“I know. We all know.” She reassured Tengu. Her warm, green eyes were glowing with a mixture of joy and compassion. “I knew you would come.”
Tengu caught himself staring clean into her eyes and felt embarrassed. He changed the subject, looking for a way to subdue the awkwardness. “I have something – I believe it's from you.” He opened his knapsack and pulled out a small piece of parchment.
She smiled again when she recognized her note.
She motioned to one of the children practicing in the adjacent yard to come. “Tell Master Chang we have a visitor.”
The child took the note and sped off to run his errand.
She turned to Tengu: “Please, come with me.”
He would never figure out why he had not seen them before, but all of a sudden, his eyes became aware of the people: children practicing their gliding and their bending; people tending to the gardens, watering the plants, sweeping the stone paths, praying, meditating, or just going about on other chores. Most of them wore the same orange colored tunic, but had no arrow tattoos.
As they walked towards the yard, Chang came out to greet them. His usually stern expression was replaced with a glowing grin. He bowed to the child who had escorted him and then to Tengu:
“It gives me great joy to see you have found your way here. Welcome to our home.”
Meanwhile, the water and the rest had given Tengu a chance to recover some of his mental clarity.
“You must know I am very honored to be here.” He mentioned as he scanned the place once again. “It is truly a dream come true.”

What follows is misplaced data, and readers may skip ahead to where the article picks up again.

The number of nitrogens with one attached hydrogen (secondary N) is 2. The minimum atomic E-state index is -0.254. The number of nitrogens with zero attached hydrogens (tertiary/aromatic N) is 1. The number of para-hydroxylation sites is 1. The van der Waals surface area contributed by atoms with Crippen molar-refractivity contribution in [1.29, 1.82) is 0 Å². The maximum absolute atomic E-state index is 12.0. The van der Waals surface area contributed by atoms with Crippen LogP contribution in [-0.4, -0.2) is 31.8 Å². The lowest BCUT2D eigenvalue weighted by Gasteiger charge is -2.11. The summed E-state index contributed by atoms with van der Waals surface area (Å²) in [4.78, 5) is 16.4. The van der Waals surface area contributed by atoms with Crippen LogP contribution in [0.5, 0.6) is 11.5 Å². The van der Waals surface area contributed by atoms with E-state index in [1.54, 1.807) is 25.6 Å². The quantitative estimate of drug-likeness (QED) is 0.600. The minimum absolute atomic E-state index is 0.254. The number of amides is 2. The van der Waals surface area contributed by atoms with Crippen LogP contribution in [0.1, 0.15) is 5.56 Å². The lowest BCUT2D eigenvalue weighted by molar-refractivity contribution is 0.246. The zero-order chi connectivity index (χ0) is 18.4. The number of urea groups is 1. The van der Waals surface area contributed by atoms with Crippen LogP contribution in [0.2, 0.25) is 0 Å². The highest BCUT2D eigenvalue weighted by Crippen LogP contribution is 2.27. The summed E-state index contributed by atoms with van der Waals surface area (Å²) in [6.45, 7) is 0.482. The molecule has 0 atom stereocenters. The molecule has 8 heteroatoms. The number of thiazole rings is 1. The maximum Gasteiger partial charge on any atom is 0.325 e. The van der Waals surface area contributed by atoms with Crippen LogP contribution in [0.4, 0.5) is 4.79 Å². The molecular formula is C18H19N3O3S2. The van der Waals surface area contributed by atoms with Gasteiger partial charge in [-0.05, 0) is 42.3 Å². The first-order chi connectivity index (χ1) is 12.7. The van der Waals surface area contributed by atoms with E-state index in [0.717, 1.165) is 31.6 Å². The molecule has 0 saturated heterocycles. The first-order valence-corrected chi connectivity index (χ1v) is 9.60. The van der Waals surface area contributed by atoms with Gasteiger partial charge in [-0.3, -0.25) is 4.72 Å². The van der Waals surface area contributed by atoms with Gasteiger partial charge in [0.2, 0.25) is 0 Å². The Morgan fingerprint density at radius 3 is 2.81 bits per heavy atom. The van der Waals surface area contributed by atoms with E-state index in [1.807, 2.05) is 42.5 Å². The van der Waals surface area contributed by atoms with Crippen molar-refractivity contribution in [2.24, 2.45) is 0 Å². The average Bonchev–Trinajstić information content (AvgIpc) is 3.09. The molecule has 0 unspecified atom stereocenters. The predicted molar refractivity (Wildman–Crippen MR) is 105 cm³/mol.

He then turned to his hosts and made a deep bow. “I must thank you for taking care of me back at the inn. I would probably not be here if it you had not helped me.”
Master Chang bowed back as he replied “It is always our honor to serve.” He continued after a brief pause. “Will you join us for lunch? You must be famished after that climb.”
Kuen Yin added “You will most surely want to wash and change before your meal."
“I would take you up on the offer, however I really have no proper change of clothes.” He replied.
“Not a problem. We make our own clothes, so there’s sure to be an extra set of clean clothes somewhere. I’ll have one of the boys bring you some. What happened there?”
Tengu looked at his legs “Oh – Boarcupine...”
“Yeah – it has happened before. I'll send some ointment. Be sure to wash well before applying, ok?”
Tengu was shown to his room. The accommodations were rustic and humble, but sufficient. There was a small chest, a bed, a pail with clean water, a mirror and a small tub. There was also a small altar for quiet meditation. Once alone, he indulged in a proper bath. When drying himself, he noticed a bundle had been left on the bed. It was a tunic, not unlike those worn by the nomads. He dressed. It felt right.